Want a Pay Raise In Retirement? Consider Moving

Where federal employees choose to live after retirement can have a big impact on their expenses.

Would you be willing to move in retirement to save money? Many federal retirees are, especially if they live in a state with high taxes and a high cost of living, and while we all know that where we live is not completely a financial decision, how the numbers stack up can really make a difference. 

There are a number of things to consider when deciding which states are the cheapest to live in. Here are two of the big ones:

  1. Cost of Living
  2. Taxes

Cost of Living

The cost of living basically comes down to how expensive things are, and because of supply and demand, distance, and other factors, there can be huge differences in what it costs for the average Joe to live. 

For example, the average price of milk in Kansas City is over $4 while only $1.85 in Louisville, and while paying an extra $1.15 for milk may not sound like a big deal, the big differences are usually in the cost of housing. Just ask folks in Manhattan, New York where the typical apartment rents for over $4,000/ month and while the government does have great retirement benefits, you may want to double check your numbers before planning to retire there. 

State Taxes

There are vast differences in tax types and rates across the 50 states. The 3 big ones are state income tax, property tax, and sales tax. The one that gets the most attention from federal employees is state income tax because that is the one that comes after your pension.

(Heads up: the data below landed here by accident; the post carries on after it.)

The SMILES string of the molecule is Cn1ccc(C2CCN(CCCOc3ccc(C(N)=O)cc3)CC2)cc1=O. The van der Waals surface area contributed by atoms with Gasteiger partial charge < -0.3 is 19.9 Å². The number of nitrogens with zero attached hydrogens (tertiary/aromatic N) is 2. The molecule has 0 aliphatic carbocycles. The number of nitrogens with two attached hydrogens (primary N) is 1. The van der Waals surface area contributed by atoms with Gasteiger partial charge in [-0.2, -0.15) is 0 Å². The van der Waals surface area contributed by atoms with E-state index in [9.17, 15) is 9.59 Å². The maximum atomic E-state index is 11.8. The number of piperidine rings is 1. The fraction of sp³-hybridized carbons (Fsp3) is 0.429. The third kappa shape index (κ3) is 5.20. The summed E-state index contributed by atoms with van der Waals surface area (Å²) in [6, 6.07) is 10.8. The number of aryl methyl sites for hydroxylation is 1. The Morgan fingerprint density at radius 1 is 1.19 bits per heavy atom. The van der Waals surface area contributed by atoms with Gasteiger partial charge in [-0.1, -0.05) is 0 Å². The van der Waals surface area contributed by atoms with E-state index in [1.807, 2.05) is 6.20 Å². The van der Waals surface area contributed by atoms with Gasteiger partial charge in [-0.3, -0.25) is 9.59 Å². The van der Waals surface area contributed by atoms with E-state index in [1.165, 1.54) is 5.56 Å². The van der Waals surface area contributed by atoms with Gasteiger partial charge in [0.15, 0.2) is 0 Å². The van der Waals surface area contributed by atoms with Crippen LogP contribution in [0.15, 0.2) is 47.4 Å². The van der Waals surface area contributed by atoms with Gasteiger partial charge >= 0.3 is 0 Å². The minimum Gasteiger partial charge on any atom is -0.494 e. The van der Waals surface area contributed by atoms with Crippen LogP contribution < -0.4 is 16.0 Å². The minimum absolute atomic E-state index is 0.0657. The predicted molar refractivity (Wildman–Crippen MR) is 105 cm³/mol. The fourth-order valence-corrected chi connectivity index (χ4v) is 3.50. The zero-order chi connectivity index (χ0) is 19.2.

There are nine states that don’t have income tax at all and they are: Alaska, Florida, Nevada, New Hampshire, South Dakota, Tennessee, Texas, Washington and Wyoming. Another nine states exempt federal pensions from taxation (atleast at the state level) and they are: Alabama, Hawaii, Illinois, Kansas, Louisiana, Mississippi, New York and Pennsylvania.

The majority of states don’t tax your Social Security benefits but there are 13 that do: Connecticut, Colorado, Kansas, Minnesota, Missouri, Montana, Nebraska, New Mexico, North Dakota, Rhode Island, Utah, Vermont, and West Virginia.

But as I mentioned, income taxes are not the only type of tax that can affect your retirement. You will also want to check the rates for property and sales tax for wherever you are considering. Some cities also have significant taxes depending on the location.

One More Thing

Everyone has a different picture of what an ideal retirement looks like but for many folks, it includes travel. Sometimes that means international travel and sometimes that means traveling to visit family. If you decide to retire in a state that has lower taxes and standard of living, you will want to consider the cost of traveling back to visit family and friends. 

And if travel isn’t your idea of a fun time then what is it for you? Which places would make your activities the most convenient and enjoyable while also not being too far from family?

Retirement is an exciting time full of choices. Some choices are purely financial but most choices are a mixture of financial, emotional, and personal. Choosing where to live during your golden years is definitely a mixture of all three. 

About the Author

Dallen Haws is a Financial Advisor who is dedicated to helping federal employees live their best life and plan an incredible retirement. He hosts a podcast and YouTube channel all about federal benefits and retirement. You can learn more about him at Haws Federal Advisors.